Today I enjoyed a hike to the top of Mother Miguel Mountain, just northeast of Chula Vista. While not as high as nearby San Miguel Mountain, the views of the southern part of San Diego from Mother Miguel Mountain are pretty amazing.
On a clear day you can see Mexico, San Diego Bay, Coronado, downtown, Point Loma, and various peaks including Otay Mountain, Mount Soledad, Cowles Mountain and Mt. Helix. Looking down to the south you can see Salt Creek Golf Course, which was closed a couple of years ago and will undergo future development.
Fortunately it wasn’t very hot today, being early January. I just wore jeans, a simple shirt and some good shoes. Should you hike this steep rocky trail on a hot day, make sure to bring lots of water. There are virtually no trees and no shade. And it’s a constant very rocky climb. Pay attention to where you step and wear boots or shoes with a good grip!
In addition to a fair number of other hikers and some mountain bikers, I saw half a dozen ravens circling above and below, a few cacti, lots of sagebrush and wild grass, and many crumbled rock outcroppings. To the northwest one can look down at Sweetwater Reservoir. And of course, there’s impressive nearby San Miguel Mountain, rising not far to the northeast.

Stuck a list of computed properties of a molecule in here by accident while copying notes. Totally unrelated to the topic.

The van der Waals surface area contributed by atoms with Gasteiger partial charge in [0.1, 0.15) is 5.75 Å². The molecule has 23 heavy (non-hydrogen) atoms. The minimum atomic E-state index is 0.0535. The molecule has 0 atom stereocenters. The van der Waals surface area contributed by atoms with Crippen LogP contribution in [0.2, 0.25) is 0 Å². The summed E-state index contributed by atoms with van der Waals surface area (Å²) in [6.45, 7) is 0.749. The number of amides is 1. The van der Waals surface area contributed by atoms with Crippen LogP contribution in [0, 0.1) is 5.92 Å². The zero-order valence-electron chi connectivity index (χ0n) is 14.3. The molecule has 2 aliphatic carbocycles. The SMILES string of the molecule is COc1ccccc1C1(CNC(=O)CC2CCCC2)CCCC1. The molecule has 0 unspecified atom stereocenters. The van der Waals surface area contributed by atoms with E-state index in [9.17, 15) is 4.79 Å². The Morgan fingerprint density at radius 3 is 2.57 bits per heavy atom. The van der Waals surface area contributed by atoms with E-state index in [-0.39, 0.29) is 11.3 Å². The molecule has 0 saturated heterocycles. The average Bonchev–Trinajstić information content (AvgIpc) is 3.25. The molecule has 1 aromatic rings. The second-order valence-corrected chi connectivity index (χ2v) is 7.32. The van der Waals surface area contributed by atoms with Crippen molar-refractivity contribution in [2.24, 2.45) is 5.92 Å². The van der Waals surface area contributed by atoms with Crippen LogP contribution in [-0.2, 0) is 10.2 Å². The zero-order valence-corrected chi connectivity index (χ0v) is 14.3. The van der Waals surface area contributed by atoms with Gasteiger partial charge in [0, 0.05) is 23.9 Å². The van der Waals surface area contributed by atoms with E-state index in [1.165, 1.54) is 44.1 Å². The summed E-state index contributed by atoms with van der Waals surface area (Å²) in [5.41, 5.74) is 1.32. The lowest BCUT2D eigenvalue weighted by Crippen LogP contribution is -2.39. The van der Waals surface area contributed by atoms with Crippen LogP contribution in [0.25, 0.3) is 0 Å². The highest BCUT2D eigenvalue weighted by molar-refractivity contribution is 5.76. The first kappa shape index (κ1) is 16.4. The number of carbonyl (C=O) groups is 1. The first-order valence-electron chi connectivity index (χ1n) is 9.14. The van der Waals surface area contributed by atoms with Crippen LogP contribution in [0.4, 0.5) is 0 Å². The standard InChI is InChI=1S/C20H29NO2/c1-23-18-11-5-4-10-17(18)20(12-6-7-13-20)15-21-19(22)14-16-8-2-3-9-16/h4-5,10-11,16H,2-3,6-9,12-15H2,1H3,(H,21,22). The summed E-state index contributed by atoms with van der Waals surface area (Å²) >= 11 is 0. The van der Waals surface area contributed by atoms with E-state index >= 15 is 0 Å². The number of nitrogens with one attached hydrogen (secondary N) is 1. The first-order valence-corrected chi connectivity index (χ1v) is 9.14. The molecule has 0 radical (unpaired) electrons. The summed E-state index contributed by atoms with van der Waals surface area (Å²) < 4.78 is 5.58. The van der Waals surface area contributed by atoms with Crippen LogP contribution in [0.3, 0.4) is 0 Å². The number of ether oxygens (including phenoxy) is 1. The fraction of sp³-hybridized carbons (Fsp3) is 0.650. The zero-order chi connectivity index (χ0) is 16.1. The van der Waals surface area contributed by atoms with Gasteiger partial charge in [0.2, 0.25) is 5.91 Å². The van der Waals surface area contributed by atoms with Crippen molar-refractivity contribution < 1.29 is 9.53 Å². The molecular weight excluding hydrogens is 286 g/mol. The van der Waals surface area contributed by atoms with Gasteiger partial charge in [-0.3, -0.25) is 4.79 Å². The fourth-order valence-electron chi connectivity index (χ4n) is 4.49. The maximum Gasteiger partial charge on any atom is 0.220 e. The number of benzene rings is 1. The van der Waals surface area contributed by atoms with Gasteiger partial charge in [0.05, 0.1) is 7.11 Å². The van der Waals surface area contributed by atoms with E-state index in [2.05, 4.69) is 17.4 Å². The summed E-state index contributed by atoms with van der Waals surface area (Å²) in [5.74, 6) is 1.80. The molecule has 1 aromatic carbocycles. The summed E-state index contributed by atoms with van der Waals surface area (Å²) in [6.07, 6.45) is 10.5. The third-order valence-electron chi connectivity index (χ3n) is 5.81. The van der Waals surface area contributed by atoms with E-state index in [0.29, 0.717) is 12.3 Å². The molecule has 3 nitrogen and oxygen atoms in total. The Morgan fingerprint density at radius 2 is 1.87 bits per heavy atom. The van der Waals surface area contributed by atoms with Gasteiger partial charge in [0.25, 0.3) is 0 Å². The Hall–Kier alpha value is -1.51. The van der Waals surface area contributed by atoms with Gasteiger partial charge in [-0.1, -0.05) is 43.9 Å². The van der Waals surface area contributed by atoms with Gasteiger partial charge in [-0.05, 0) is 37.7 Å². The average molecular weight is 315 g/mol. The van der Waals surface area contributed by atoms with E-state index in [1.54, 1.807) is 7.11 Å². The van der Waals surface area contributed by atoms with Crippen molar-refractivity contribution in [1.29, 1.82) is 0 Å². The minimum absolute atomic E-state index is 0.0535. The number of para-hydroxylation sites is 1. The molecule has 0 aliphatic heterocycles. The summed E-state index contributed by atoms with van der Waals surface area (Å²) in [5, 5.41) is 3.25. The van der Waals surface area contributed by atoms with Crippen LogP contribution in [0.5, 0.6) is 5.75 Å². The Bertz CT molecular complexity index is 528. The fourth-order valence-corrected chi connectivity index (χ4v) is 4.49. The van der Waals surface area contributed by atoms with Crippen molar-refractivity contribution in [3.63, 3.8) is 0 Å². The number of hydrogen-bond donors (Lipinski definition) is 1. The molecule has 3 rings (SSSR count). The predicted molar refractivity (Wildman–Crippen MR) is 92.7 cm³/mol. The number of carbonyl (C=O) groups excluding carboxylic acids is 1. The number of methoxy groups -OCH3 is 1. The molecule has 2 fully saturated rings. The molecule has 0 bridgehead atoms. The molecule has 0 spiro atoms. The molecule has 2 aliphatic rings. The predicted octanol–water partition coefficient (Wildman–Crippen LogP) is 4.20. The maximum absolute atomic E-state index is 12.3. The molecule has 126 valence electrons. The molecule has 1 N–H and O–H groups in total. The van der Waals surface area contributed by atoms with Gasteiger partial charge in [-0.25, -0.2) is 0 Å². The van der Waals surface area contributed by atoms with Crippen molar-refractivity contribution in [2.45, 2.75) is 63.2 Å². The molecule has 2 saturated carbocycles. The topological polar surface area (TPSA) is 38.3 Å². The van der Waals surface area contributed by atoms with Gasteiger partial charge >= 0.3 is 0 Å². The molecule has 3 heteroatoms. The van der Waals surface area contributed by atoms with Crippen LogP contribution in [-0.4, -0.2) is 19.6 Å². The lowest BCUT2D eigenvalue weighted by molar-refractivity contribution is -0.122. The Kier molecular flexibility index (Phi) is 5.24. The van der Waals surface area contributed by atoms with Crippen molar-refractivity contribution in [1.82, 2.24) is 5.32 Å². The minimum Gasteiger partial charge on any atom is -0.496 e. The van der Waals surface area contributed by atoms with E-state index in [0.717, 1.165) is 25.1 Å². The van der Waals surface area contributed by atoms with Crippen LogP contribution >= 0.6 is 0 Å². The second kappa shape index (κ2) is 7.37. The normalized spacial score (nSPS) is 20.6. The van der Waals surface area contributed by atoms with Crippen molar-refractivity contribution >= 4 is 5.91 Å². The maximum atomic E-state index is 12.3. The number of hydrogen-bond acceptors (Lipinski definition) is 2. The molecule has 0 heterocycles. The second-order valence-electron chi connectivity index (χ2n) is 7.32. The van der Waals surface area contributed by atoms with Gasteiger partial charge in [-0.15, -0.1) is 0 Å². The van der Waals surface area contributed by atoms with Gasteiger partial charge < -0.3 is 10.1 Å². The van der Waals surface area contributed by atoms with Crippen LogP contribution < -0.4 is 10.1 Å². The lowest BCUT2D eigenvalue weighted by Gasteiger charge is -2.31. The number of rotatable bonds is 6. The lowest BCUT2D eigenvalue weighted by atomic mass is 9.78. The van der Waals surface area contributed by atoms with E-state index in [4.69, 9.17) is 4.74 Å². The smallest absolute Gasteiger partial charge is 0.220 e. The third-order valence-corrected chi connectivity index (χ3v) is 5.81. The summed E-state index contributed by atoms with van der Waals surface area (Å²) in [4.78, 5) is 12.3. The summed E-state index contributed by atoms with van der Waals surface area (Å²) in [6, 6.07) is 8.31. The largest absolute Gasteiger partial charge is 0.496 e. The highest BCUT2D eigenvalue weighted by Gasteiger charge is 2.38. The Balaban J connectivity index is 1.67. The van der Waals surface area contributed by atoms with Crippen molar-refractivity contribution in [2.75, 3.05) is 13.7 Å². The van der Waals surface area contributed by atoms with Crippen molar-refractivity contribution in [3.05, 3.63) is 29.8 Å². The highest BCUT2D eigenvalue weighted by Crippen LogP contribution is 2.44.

I started at the trailhead at the corner of Paseo Veracruz and Paseo Los Gatos and started up the Rock House Trail for the peak! It’s a moderately difficult 4.3 miles round trip with a 1,171 feet elevation gain. Follow the designated trail, which has many switchbacks.
Halfway up you find a sign which points out and names many of the distant sights that are visible. From there, the trail gets steeper. (Those airplanes flying overhead are making their approach to San Diego International Airport which is near downtown!)
At the top of Mother Miguel Mountain is the Rock House: a large mound of rocks with several flags and an adjacent low stone open shelter. On all sides are scenic views. If you proceed a little beyond the Rock House, there’s a large outcropping and nearby crude wood bench with a small plaque. From it you can look toward the northeast and see distant El Cajon Mountain, often called El Capitan.
If you want to read the photos of signs, click the images and they will expand for easy reading.
Now come along with me and get a taste of this rewarding hike!
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